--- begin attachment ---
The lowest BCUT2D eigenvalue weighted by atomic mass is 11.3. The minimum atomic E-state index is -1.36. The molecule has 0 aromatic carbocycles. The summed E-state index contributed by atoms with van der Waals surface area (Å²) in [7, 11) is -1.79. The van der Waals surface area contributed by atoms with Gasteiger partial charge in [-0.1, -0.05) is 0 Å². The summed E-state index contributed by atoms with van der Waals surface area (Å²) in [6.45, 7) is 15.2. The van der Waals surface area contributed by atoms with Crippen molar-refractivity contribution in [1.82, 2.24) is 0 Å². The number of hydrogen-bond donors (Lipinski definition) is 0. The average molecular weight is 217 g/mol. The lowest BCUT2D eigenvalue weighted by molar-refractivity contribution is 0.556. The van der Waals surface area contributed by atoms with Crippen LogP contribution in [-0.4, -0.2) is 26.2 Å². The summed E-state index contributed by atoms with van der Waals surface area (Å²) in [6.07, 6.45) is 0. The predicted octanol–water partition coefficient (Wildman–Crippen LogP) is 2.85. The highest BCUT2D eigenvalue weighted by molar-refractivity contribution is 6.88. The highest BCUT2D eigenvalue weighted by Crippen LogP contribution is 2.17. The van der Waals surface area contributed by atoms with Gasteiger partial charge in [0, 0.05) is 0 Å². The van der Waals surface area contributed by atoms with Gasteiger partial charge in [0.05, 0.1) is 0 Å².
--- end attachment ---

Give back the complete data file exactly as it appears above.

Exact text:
The lowest BCUT2D eigenvalue weighted by atomic mass is 11.3. The minimum atomic E-state index is -1.36. The molecule has 0 aromatic carbocycles. The summed E-state index contributed by atoms with van der Waals surface area (Å²) in [7, 11) is -1.79. The van der Waals surface area contributed by atoms with Gasteiger partial charge in [-0.1, -0.05) is 0 Å². The summed E-state index contributed by atoms with van der Waals surface area (Å²) in [6.45, 7) is 15.2. The van der Waals surface area contributed by atoms with Crippen molar-refractivity contribution in [1.82, 2.24) is 0 Å². The number of hydrogen-bond donors (Lipinski definition) is 0. The average molecular weight is 217 g/mol. The lowest BCUT2D eigenvalue weighted by molar-refractivity contribution is 0.556. The van der Waals surface area contributed by atoms with Crippen LogP contribution in [-0.4, -0.2) is 26.2 Å². The summed E-state index contributed by atoms with van der Waals surface area (Å²) in [6.07, 6.45) is 0. The predicted octanol–water partition coefficient (Wildman–Crippen LogP) is 2.85. The highest BCUT2D eigenvalue weighted by molar-refractivity contribution is 6.88. The highest BCUT2D eigenvalue weighted by Crippen LogP contribution is 2.17. The van der Waals surface area contributed by atoms with Gasteiger partial charge in [0, 0.05) is 0 Å². The van der Waals surface area contributed by atoms with Gasteiger partial charge in [0.05, 0.1) is 0 Å².